… thinks she can warn the stars.
A writer is essentially a spy.
Dear love, I am that girl.” —Anne Sexton, The Black Art
I am able & willing to accept love. Especially from myself.
I am just as worthy as any other person.
I have grown beyond my expectations. I will continue to grow.
I am doing fine.
Cosigned and self-affirmed.
- Blind Person: Can there be anything worse than losing eye sight?
- St. Anthony: Yes, losing your vision!
Bite it like a blackberry,
Have it erupt into my mouth,
Would it taste like love?
would it burst into my lips,
Slither to every limb,
Whispering to all my bones
“he loves you” —Peyton A. Singh
- Jay: If I needed would you give me ya kidneys?
- Fox: Fa sho'.
- Jay: Catch a case, you catch it wit' me?
- Fox: Fa sho.'
- Jay: Pawn ya jewelry to come get me?
- Fox: You better know.
- Jay: Catch me wit' a chick, you wit' me?
- Fox: Now that, iono.
- June: You never had feelings for someone you slept with?
- June's Roommate: Slept with? Honey, if you're sleeping, he's clearly doing something wrong.
Black women get attacked because we’re there. We’re visible. We aren’t going anywhere. And we are willing to entertain our faults. We are willing to discuss. We are invested in our families and communities and each other, so we show up, whether we want to be there or not, out of communal pride and obligation. We’ll raise our kids. We’ll raise OTHER people’s kids. We’ll put everyone through college and let grandpa set up his hospital bed in the living room. We’ll support you when you’re a community organizer. We’ll support you when you’re President of the United States. We’ll have your children, raise them, then get into a lengthy debate about whether or not we’re fat because we’re A) trying to keep the President of the United States interested in our sexy or B) because we don’t want to sweat out our perms.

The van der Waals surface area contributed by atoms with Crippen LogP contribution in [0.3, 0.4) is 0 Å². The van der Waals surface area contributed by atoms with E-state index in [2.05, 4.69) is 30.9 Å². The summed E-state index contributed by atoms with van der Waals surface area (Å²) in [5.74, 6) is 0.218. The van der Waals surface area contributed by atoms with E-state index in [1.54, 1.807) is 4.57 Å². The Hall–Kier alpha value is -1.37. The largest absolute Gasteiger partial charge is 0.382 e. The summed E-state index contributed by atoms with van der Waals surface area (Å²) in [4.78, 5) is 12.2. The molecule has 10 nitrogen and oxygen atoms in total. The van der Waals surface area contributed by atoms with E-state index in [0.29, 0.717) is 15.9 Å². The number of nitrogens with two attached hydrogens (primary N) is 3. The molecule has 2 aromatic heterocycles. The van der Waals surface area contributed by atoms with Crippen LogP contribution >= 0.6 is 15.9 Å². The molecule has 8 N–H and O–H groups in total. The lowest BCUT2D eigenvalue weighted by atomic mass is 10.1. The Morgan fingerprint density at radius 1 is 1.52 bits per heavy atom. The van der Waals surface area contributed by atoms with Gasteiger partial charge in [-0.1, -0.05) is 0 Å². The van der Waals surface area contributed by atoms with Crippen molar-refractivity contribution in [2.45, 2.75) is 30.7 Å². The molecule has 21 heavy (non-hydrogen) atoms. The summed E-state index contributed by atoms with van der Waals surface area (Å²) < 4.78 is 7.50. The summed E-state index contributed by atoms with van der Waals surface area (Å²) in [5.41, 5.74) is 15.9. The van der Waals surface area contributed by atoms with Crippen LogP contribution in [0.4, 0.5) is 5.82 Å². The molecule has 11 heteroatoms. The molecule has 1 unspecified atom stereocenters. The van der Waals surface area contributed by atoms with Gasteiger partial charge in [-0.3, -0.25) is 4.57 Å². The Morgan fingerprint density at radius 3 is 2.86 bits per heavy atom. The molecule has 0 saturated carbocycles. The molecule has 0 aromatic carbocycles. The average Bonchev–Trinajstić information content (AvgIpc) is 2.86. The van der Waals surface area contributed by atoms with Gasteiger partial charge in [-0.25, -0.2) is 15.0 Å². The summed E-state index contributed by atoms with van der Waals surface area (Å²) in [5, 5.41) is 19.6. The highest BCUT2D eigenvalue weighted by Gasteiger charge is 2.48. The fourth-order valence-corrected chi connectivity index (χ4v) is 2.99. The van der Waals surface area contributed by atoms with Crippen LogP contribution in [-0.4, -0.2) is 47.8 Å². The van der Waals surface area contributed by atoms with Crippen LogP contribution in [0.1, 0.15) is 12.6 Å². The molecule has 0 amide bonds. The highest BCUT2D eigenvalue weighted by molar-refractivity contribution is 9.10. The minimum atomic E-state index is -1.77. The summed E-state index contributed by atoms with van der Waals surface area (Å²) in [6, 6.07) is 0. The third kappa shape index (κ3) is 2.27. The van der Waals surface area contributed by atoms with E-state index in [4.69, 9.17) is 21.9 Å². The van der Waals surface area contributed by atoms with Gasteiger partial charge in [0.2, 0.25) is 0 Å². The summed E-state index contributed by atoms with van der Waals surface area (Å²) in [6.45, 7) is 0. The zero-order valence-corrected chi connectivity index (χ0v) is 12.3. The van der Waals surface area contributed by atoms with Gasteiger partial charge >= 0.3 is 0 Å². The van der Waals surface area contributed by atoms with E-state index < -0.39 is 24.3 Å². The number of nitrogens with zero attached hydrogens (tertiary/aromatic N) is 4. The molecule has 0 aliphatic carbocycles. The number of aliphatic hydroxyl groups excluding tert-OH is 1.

We’ll have the conversation because we care. We read. We organize. We show up. Even if we hate the conversation. Even if we’re sick of it. Black women are ride-or-die for whatever the hell this is. Their family. Their career. Their sorority. Their neighborhood. Their church. If you go missing, you better hope some black women come looking for you, call Al Sharpton and organize a search, otherwise you’re just S-O-L. Everyone hates a black woman until they need one. That’s just how it goes. Come rescue me so as you’re saving my life I can complain about the quality of this rescue. Did you HAVE to come get me with that do-rag on your head? I know you just wear it so when you go to work your hair will look “nice,” but still, that’s really taking me out of the moment as you save my life. I can’t concentrate on the life saving while worrying about you securing moisture on your hair through a synthetic scarf.
But please wear that scarf. If your hair looks bad, that will take me out of it too. Just be perfect. Why can’t you do that, black woman? Damn.” —An excerpt from Black Woman: It’s All Your Fault (But Not That You Care) by Danielle C. Belton